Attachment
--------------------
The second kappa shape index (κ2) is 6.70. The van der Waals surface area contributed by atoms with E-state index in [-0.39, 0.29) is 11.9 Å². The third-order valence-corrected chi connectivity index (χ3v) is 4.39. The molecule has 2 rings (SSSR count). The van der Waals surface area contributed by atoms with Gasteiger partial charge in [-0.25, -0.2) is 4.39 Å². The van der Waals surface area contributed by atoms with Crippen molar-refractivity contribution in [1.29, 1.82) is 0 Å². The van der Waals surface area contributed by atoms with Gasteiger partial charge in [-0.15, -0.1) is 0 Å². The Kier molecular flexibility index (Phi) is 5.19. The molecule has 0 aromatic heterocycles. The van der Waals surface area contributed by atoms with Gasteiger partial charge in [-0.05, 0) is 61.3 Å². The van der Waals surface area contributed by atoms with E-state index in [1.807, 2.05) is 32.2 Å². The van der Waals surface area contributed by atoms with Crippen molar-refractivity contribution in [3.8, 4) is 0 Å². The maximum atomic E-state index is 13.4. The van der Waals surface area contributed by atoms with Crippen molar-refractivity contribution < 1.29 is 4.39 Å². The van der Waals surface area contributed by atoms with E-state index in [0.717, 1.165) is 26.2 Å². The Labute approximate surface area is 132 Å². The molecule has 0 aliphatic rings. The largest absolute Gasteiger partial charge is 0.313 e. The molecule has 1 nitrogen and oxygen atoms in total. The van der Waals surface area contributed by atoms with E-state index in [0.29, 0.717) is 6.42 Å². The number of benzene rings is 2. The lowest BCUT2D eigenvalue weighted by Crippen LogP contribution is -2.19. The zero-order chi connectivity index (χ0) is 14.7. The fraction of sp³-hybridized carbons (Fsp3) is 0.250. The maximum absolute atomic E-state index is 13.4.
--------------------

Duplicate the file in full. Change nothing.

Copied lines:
The second kappa shape index (κ2) is 6.70. The van der Waals surface area contributed by atoms with E-state index in [-0.39, 0.29) is 11.9 Å². The third-order valence-corrected chi connectivity index (χ3v) is 4.39. The molecule has 2 rings (SSSR count). The van der Waals surface area contributed by atoms with Gasteiger partial charge in [-0.25, -0.2) is 4.39 Å². The van der Waals surface area contributed by atoms with Crippen molar-refractivity contribution in [1.29, 1.82) is 0 Å². The van der Waals surface area contributed by atoms with Gasteiger partial charge in [-0.15, -0.1) is 0 Å². The Kier molecular flexibility index (Phi) is 5.19. The molecule has 0 aromatic heterocycles. The van der Waals surface area contributed by atoms with Gasteiger partial charge in [-0.05, 0) is 61.3 Å². The van der Waals surface area contributed by atoms with E-state index in [1.807, 2.05) is 32.2 Å². The van der Waals surface area contributed by atoms with Crippen molar-refractivity contribution in [3.8, 4) is 0 Å². The maximum atomic E-state index is 13.4. The van der Waals surface area contributed by atoms with Crippen molar-refractivity contribution < 1.29 is 4.39 Å². The van der Waals surface area contributed by atoms with E-state index in [0.717, 1.165) is 26.2 Å². The Labute approximate surface area is 132 Å². The molecule has 0 aliphatic rings. The largest absolute Gasteiger partial charge is 0.313 e. The molecule has 1 nitrogen and oxygen atoms in total. The van der Waals surface area contributed by atoms with E-state index in [0.29, 0.717) is 6.42 Å². The number of benzene rings is 2. The lowest BCUT2D eigenvalue weighted by Crippen LogP contribution is -2.19. The zero-order chi connectivity index (χ0) is 14.7. The fraction of sp³-hybridized carbons (Fsp3) is 0.250. The maximum absolute atomic E-state index is 13.4.